Speaker-designate John BoehnerJohn BoehnerLast Congress far from ‘do-nothing’ Top aide: Obama worried about impeachment for Syria actions An anti-government ideologue like Mulvaney shouldn't run OMB MORE (R-Ohio) called the House Democrats'
vote on extending certain tax breaks "chicken crap" on Thursday.
"I'm trying to catch my breath so I don't refer to this maneuver going on today as chicken crap, all right," the top-ranking House Republican said sarcastically, "but this is nonsense! We're 23 months from the next election and the political games have already started trying to set up the next election.
"We have an honest conversation at the White House about the
challenges that we face to get out of here. ... And to roll this vote
out today, it really is just ... it's what you think I was going to
say," he said.
Moments earlier the House voted to move on to general debate of a tax-cut measure that would extend current rates, set to expire at the end of the month, to individuals making less than $250,000.
A vote on the final bill will take place later Thursday afternoon.
On Wednesday, House Majority Leader Steny Hoyer (D-Md.) announced the House would vote on permanently extending the tax cuts, enacted in 2001 and 2003, for American families earning as much as $250,000 a year. But that would not address the income tax rates for the highest earners, which includes a number of small businesses.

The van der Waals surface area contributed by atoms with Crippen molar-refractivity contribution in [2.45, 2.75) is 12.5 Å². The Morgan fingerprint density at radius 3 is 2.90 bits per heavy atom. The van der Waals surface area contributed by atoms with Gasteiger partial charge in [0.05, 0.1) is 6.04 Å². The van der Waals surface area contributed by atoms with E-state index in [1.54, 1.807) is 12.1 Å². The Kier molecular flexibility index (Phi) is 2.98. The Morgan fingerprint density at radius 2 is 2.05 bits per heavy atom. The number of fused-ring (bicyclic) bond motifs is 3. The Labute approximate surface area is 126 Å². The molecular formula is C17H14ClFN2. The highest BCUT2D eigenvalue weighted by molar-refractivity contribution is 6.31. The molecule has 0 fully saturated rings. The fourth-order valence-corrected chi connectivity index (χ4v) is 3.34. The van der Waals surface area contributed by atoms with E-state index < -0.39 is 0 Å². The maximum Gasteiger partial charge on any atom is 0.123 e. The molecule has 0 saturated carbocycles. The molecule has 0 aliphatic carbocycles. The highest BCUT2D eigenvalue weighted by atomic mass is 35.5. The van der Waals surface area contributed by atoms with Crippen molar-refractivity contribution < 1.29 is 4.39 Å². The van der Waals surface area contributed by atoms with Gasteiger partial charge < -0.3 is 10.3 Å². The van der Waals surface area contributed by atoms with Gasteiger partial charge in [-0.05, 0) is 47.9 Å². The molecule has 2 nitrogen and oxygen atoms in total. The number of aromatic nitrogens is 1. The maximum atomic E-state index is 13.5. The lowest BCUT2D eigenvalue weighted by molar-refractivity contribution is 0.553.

The Democratic move came as negotiators for the House, Senate and White House began bipartisan talks on resolving a months-long impasse over the issue. Many in Washington believe those discussions will ultimately result in a temporary extension for all the current tax rates.
“No, I don’t think [the vote] will undermine [the negotiations], nor is it intended to embarrass or to put Republicans in a difficult place,” Hoyer told reporters at his weekly briefing.
Senate GOP Leader Mitch McConnellMitch McConnellSenate confirms first nominees of Trump era The new Washington elite schmoozes over lunch Trump takes first official acts at signing ceremony MORE (Ky.), however, said the bill would be dead on arrival in the Senate.
"Forty-two Republican senators, which is all of us, and an indeterminate number, significant number of Democrats, don't think we ought to raise taxes on anybody. So regardless of what the majority forces House Republicans to do, it's not going to go anywhere. We're going to extend the current tax rates, we're not going to raise taxes on anybody. The only thing we're discussing right now is how long that extension will be," the top-ranking GOP Senator said Wednesday night following a meeting with newly elected GOP governors.
BoehnerJohn BoehnerLast Congress far from ‘do-nothing’ Top aide: Obama worried about impeachment for Syria actions An anti-government ideologue like Mulvaney shouldn't run OMB MORE said Wednesday "the bipartisan vote tomorrow will be to oppose only providing some tax relief."